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Internship in DC… How to dress?

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    Internship in DC… How to dress?

    Hey all,

    I got accepted to an internship with the Department of State this summer in DC, which means ten 40 hour weeks in DC in the dead of summer starting at the end of May. My dress code is "Please dress to convey professionalism, competence, and respect," which research has shown means coat and tie every day.

    What I've got now is a good selection of dress shirts, a dark charcoal suit (think 80-85% black if you were color picking on a computer) and a navy blazer. What I need is help from you all on what I need to complete the wardrobe. I know for sure this will include pants (I've got a navy and a gray pair of slacks, but could use more) and shoes, probably another suit and who knows what else.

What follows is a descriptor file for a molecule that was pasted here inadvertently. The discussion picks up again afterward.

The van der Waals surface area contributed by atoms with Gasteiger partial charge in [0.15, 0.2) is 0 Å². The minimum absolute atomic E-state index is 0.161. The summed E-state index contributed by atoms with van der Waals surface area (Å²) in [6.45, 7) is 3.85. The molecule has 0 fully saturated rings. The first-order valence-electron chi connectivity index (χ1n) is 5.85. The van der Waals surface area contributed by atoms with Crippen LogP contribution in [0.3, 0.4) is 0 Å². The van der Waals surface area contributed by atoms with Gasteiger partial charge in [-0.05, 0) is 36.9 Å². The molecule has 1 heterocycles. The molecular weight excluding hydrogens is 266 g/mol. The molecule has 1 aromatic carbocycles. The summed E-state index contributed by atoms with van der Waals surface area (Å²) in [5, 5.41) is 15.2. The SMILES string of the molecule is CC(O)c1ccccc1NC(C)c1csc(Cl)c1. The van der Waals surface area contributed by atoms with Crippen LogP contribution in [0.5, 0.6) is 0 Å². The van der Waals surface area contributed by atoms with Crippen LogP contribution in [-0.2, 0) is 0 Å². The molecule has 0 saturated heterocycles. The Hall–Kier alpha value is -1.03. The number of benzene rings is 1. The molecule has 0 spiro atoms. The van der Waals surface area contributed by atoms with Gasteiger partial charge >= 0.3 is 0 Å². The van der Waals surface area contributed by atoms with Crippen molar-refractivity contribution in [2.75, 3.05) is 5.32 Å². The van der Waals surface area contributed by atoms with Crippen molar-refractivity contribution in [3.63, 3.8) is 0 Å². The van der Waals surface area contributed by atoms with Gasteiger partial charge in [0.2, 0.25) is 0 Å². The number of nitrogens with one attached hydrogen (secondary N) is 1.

I'm looking for versatility above all else, and am willing to invest in a couple of pieces (out of everything I get) since I haven't grown substantially in the last 5 years or so.

    Any ideas on what would be appropriate or good to get?

    PS: Also, I'm going to school near Austin, TX, for anyone that has tailor/store recs. Thanks!


    You're in a pretty good position already, with a charcoal suit and a navy blazer - two staples of professional menswear. They are neutral enough that, with a good rotation of shirts and ties, the fact that you're wearing the same suit and blazer all the time won't jump out at people.